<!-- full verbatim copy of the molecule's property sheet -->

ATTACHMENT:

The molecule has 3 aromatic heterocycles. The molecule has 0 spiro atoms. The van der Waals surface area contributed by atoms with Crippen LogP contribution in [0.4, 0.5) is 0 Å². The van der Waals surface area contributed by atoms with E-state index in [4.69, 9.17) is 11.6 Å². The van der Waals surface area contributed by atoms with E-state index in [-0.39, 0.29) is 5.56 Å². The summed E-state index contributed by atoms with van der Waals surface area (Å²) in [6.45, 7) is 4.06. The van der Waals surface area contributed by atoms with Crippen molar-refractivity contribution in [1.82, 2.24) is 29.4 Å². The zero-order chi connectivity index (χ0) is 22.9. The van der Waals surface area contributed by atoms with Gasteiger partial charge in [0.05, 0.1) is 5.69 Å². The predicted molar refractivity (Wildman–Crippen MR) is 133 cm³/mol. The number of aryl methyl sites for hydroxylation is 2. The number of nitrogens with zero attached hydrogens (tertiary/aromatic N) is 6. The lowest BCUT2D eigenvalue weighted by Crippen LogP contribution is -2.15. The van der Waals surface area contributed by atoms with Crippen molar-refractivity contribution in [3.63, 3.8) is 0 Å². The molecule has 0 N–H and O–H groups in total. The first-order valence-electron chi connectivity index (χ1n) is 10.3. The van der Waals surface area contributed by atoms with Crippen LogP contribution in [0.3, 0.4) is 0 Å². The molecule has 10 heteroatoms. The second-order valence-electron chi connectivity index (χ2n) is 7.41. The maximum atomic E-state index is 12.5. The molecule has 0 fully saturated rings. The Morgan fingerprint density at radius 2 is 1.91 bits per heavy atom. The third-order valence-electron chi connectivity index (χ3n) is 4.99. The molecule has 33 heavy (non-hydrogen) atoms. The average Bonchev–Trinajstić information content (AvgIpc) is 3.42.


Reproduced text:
The molecule has 3 aromatic heterocycles. The molecule has 0 spiro atoms. The van der Waals surface area contributed by atoms with Crippen LogP contribution in [0.4, 0.5) is 0 Å². The van der Waals surface area contributed by atoms with E-state index in [4.69, 9.17) is 11.6 Å². The van der Waals surface area contributed by atoms with E-state index in [-0.39, 0.29) is 5.56 Å². The summed E-state index contributed by atoms with van der Waals surface area (Å²) in [6.45, 7) is 4.06. The van der Waals surface area contributed by atoms with Crippen molar-refractivity contribution in [1.82, 2.24) is 29.4 Å². The zero-order chi connectivity index (χ0) is 22.9. The van der Waals surface area contributed by atoms with Gasteiger partial charge in [0.05, 0.1) is 5.69 Å². The predicted molar refractivity (Wildman–Crippen MR) is 133 cm³/mol. The number of aryl methyl sites for hydroxylation is 2. The number of nitrogens with zero attached hydrogens (tertiary/aromatic N) is 6. The lowest BCUT2D eigenvalue weighted by Crippen LogP contribution is -2.15. The van der Waals surface area contributed by atoms with Crippen molar-refractivity contribution in [3.63, 3.8) is 0 Å². The molecule has 0 N–H and O–H groups in total. The first-order valence-electron chi connectivity index (χ1n) is 10.3. The van der Waals surface area contributed by atoms with Crippen LogP contribution in [0.3, 0.4) is 0 Å². The molecule has 10 heteroatoms. The second-order valence-electron chi connectivity index (χ2n) is 7.41. The maximum atomic E-state index is 12.5. The molecule has 0 fully saturated rings. The Morgan fingerprint density at radius 2 is 1.91 bits per heavy atom. The third-order valence-electron chi connectivity index (χ3n) is 4.99. The molecule has 33 heavy (non-hydrogen) atoms. The average Bonchev–Trinajstić information content (AvgIpc) is 3.42.